Globalization and the Changing Face of IDentification
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Chapter 5
Katina Michael, M.G. Michael
Of all the auto-ID technologies in the global market today, barcode is the most widely used. In 1994, Cohen (p. 55) wrote “...barcode technology is... Sample PDF
Barcode: The Pioneer Auto-ID Technology
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Chapter 6
Katina Michael, M.G. Michael
Almost simultaneously that the retail industry underwent revolutionary changes with the introduction of bar code, the financial industry adopted... Sample PDF
Magnetic-Stripe Cards: The Consolidating Force
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Chapter 7
Katina Michael, M.G. Michael
The history of the smart card begins as far back as 1968. By that time magnetic-stripe cards while not widespread, had been introduced into the... Sample PDF
Smart Cards: The Next Generation
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Chapter 8
Katina Michael, M.G. Michael
Biometrics is not only considered a more secure way to identify an individual but also a more convenient technique whereby the individual does not... Sample PDF
Biometrics: In Search of a Foolproof Solution
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Chapter 9
Katina Michael, M.G. Michael
Radio frequency identification (RFID) in the form of tags or transponders is a means of auto-ID that can be used for tracking and monitoring... Sample PDF
RFID Tags and Transponders: The New Kid on the Block
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Chapter 10
Katina Michael, M.G. Michael
This chapter analyses the findings from the case studies on bar codes, magnetic-stripe cards, smart cards, biometrics and RFID tags and... Sample PDF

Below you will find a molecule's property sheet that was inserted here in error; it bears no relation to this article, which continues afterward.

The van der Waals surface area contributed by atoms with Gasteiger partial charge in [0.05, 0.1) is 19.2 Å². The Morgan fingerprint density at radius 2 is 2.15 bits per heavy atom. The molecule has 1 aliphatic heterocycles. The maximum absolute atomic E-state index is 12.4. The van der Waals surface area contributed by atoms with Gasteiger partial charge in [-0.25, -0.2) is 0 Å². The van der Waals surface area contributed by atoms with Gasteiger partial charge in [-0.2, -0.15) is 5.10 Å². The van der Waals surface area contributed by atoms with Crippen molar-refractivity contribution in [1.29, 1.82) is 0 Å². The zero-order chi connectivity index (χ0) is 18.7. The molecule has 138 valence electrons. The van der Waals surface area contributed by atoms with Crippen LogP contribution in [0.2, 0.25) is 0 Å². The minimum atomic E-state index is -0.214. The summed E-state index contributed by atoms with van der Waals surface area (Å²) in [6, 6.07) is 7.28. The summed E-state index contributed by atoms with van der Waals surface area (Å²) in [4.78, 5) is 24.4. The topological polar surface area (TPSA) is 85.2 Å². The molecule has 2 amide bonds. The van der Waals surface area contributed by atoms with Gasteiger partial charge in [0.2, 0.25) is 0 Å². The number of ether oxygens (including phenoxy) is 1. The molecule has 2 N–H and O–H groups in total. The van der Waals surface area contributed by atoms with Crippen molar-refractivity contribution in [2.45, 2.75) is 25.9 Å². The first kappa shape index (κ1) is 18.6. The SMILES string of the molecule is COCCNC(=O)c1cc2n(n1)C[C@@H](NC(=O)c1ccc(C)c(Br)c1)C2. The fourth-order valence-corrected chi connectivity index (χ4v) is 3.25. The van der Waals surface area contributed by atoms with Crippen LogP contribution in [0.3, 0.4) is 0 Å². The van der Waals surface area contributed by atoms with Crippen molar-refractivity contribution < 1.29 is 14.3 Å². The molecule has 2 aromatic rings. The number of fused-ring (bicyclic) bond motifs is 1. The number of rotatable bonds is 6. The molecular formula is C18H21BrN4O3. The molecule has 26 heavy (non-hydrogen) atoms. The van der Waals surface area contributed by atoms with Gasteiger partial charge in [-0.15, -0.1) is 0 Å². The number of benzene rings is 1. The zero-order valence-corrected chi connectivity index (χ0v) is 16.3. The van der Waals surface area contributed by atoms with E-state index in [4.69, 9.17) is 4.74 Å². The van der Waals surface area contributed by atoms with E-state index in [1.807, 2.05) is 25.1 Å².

The Auto-ID Technology System
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Chapter 11
Katina Michael, M.G. Michael
This chapter is about geographic information systems (GIS) and its relevance to the location-based services industry. One might initially ask how... Sample PDF
Geographic Information Systems & Location-Based Services
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Chapter 12
The Auto-ID Trajectory  (pages 329-363)
Katina Michael, M.G. Michael
This chapter considers the automatic identification (auto-ID) trajectory within the context of converging disciplines to predict the realm of likely... Sample PDF
The Auto-ID Trajectory
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Chapter 13
Katina Michael, M.G. Michael
The number of automatic identification (auto-ID) technologies being utilized in eBusiness applications is growing rapidly. With an increasing trend... Sample PDF
The Socio-Ethical Implications of Automatic Identification and Location Services
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Chapter 14
Katina Michael, M.G. Michael
When Jacques Ellul (1964, p. 432) predicted the use of “electronic banks” in his book, The Technological Society, he was not referring to the... Sample PDF
The Rise of the Electrophorus
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Chapter 15
Uberveillance  (pages 464-484)
Katina Michael, M.G. Michael
Uberveillance, also überveillance, is an above and beyond, an exaggerated, an almost omnipresent 24/7 electronic surveillance. It is a surveillance... Sample PDF
Uberveillance
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Chapter 16
Conclusion  (pages 485-496)
Katina Michael, M.G. Michael
This chapter is dedicated to identifying the main outcomes of the study and reflections on the future directions of the technologies that were under... Sample PDF
Conclusion
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Acronyms and Abbreviations
About the Contributors